Designing Success into Access Control

How to start your project off a winner

When you're planning an enterprise access control deployment over multiple locations, of course you'll have much more to think about than just the technology. You will need to approach your design from management, technological and architectural perspectives.

In this article, we'll help you consider those aspects of project design and identify both the potential successes and the pitfalls that could be encountered along the way. The management section will discuss salesmanship, coordination, and the need to identify all the potential stakeholders. The technological discussion will provide guidance on selecting the appropriate equipment and manufacturers, the communications issues and the significance of a security system. The architectural discussion will not be from the typical building approach, but will be explored in terms of your system architecture.

In preparation for this article, I interviewed a number of individuals at Aggleton & Associates and also John Moss, one of the founders of Software House and the current CEO of S2 Security Corp. Thanks to each of you for your contributions.

Management Perspective

Perhaps the greatest failures I have seen in security implementations are due to a failure to develop a sound plan and to coordinate that plan with all of the involved stakeholders. Sometimes identifying the stakeholders is the biggest challenge. Failure to include a peer manager in the process, such as the procurement manager, has caused a number of large projects to come to a screeching halt. Let's first talk about the plan development and then move to a discussion of coordination.

Developing an implementation plan for an enterprise access system deployment involves first identifying the overall goals and objectives of the project. Is the goal merely to link up existing, like systems, or is the goal to establish a common system within which existing systems represent differing technologies and software? Having been involved in both types of projects, I can say that the easier of the two is the former. When systems are varied, there is a significant challenge in gaining consensus on the appropriate solution.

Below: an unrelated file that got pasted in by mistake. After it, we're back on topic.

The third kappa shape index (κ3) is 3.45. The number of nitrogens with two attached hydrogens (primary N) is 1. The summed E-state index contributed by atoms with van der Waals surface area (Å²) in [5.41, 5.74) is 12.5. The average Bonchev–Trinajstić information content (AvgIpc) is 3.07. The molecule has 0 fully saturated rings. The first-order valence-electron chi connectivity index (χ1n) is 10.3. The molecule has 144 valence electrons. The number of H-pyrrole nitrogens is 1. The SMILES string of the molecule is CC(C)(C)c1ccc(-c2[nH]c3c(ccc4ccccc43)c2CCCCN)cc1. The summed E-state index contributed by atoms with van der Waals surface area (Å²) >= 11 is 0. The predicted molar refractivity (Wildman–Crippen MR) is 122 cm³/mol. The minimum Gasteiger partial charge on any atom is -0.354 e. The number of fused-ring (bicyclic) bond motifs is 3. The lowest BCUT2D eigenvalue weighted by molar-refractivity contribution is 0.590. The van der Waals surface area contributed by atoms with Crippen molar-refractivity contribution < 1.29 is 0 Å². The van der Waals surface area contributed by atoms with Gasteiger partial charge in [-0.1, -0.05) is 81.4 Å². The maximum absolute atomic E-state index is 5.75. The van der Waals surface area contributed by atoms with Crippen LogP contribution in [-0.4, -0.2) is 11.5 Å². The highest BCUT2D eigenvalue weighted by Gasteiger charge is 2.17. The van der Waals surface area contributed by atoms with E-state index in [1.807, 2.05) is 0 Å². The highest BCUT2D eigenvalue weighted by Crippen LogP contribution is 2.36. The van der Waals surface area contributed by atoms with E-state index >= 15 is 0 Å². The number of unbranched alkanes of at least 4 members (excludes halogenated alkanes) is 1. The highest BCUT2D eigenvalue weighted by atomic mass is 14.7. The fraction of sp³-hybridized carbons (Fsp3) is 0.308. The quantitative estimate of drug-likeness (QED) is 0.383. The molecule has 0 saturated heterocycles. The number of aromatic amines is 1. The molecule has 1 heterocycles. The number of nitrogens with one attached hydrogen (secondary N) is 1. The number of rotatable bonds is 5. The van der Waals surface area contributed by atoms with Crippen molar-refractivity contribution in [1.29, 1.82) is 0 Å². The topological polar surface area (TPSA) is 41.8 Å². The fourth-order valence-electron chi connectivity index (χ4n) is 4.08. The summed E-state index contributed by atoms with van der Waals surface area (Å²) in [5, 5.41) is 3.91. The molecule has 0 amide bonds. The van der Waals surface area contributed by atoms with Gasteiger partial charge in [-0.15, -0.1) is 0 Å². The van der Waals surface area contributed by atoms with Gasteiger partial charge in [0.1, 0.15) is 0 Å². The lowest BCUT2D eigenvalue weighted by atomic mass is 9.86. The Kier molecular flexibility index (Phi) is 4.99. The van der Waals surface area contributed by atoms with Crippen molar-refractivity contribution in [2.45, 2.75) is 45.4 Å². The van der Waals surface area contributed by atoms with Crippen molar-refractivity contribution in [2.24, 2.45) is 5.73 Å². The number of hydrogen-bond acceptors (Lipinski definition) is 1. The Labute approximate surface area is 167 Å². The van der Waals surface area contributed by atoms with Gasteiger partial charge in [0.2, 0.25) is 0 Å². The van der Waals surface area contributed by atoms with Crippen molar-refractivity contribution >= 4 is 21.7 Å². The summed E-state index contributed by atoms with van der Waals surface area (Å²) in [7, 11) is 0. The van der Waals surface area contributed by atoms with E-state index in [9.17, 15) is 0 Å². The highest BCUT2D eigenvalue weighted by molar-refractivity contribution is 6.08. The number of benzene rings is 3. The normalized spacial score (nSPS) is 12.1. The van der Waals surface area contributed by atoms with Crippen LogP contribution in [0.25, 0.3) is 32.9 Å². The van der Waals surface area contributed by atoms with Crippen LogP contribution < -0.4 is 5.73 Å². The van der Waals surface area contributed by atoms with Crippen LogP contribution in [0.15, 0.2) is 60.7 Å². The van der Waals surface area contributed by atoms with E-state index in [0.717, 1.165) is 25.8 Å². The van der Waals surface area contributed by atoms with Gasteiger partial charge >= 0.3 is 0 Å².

For instance, after one major installation, I saw problems develop because a site manager did not feel that he had been sufficiently involved in the selection of systems; his favored system was not the one deployed. In cases like this, the overlooked stakeholder becomes the proverbial snake in the grass. If you do not coordinate and sell this individual ahead of time on the merits of the selected system, any issues that develop—and there will be issues—will escalate and create significant hurdles for a long period.

Identifying stakeholders and making them part of the planning process is a major step that is often overlooked. We all have been guilty of saying something like, “I run this department and I know what's best from a security perspective.” An attitude like that will surely lead to disaster when implementing a complex system. I suggest that you pull together a team or committee responsible for the enterprise deployment. Make sure the committee includes representatives from all departments that may be impacted by the system, such as procurement, telecommunications, networking, information technology, risk management, facilities and human resources. I understand well the old story about an elephant being a mouse designed by committee, but I have seen the alternative first hand. A project not properly coordinated can come to a complete halt, never to be resurrected, because a particular entity wasn't properly consulted.

Another issue that should be reviewed at this point is the option of a one-credential solution. In organizations that don't communicate, there is often a conflict when it comes to credentialing and access devices. That's why you frequently hear of people having to carry multiple cards for the same facility. IT implements a credential for gaining access to data processing resources and Facilities implements a credential for purchasing food at the cafeteria, while Office Services implements a manual system of accountability at copy machines. And don't forget you still have the access control card that may vary from the ID card.

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